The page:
Colorado gardening tips for your January checklist:
Water your plants.
As surprising as it seems, we just don’t get enough moisture to meet our landscaping needs, in which case irrigation is the key to a healthy spring landscape. Secondly, watering plants before a storm can help keep roots and lower stems safe from sub-freezing temperatures.
•Water plants only when the air is above 40 degrees Fahrenheit and there is no snow cover.
•For newly planted or young trees, use a soil needle or deep-root fork to apply water. Insert it into the soil about 8 inches deep, about halfway between the trunk and several feet beyond the drip line (the tips of the outermost branches), working your way around the entire tree. For large, established trees, a sprinkler is more efficient.
•Apply 10 gallons of water per inch of tree diameter. For example, a 3-inch-diameter tree would need 30 gallons. Water once a month or as conditions dictate.
•Newly planted shrubs need 5 gallons of water twice a month.
•Small, established shrubs need 5 gallons per month.
•Large (over 6 feet), established shrubs need 18 gallons of water a month.
•Keep up on snow and ice removal.
Snow and ice are dangerous, and the leading cause of slip and fall accidents in our Rocky Mountain climate. For best results, use eco-friendly de-icing products on your walkways and drives before the storm gets going. This can prevent ice from forming in the first place. Once the storm has ended, start shoveling or snow blowing as soon as possible to minimize the need for de-icing products. Avoid using rock salts on walkways, this can damage plantings along those areas as well as deteriorate concrete. Using a light coating of sand will help give traction in slippery areas.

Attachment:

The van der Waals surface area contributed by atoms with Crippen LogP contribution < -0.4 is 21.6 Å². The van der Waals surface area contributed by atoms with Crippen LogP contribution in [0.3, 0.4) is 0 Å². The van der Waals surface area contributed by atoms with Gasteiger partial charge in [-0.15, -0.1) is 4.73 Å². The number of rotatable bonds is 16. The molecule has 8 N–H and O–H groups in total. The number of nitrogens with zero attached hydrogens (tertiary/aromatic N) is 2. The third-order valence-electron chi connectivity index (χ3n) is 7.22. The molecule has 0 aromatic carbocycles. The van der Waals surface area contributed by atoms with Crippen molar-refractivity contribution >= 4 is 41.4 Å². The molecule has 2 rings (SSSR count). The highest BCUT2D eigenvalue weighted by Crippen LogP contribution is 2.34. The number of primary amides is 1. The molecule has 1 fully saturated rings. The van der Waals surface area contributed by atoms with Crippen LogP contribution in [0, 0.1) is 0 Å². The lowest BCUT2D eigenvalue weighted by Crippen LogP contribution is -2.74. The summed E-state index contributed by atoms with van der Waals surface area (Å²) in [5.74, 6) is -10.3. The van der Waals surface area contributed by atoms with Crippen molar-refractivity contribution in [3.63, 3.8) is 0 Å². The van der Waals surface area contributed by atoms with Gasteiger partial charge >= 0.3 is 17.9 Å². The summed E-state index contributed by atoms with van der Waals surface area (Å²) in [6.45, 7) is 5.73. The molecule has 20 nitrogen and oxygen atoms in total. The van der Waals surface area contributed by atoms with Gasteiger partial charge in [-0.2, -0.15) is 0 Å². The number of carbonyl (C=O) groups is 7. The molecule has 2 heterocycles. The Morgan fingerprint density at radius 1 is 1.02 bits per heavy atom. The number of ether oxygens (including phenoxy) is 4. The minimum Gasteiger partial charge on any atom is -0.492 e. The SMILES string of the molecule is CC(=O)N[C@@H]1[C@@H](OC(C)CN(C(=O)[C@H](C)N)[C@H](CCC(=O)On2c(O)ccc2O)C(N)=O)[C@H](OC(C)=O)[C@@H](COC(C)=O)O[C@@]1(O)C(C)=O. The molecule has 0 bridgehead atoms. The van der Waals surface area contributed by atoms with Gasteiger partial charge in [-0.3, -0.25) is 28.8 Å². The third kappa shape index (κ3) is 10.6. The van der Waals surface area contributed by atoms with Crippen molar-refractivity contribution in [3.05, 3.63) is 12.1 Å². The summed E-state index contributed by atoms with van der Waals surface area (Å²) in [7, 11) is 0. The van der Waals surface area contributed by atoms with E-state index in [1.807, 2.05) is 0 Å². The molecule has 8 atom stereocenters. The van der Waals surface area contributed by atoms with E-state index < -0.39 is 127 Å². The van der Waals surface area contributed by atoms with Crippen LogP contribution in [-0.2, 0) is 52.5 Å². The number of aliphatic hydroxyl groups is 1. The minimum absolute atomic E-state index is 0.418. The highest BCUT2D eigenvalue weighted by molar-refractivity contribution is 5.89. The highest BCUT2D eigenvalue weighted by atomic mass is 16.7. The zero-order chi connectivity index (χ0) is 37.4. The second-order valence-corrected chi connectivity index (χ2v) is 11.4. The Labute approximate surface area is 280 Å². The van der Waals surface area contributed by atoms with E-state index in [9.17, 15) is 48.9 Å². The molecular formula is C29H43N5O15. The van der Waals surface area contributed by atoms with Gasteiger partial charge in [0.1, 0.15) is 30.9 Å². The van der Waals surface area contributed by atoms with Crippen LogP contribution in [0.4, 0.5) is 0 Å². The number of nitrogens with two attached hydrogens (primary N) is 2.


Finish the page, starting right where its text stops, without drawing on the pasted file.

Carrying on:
Winter is for the birds.
Don’t forget our feathered friends. When the bulk of your garden has been blanketed with monochromatic white, migrating and over-wintering birds will add life and color as they flock to bird feeders and suet. We have a great selection of bird seed and suet to feed our fine feathered friends.
One of the best parts of winter is getting to curl up by the fire with hot cocoa and a stack of seed catalogs. Check your stored seeds for viability to avoid purchasing seeds you don’t need. Our 2015 seeds are in, lots of new varieties! Check out the selection and stock up for spring.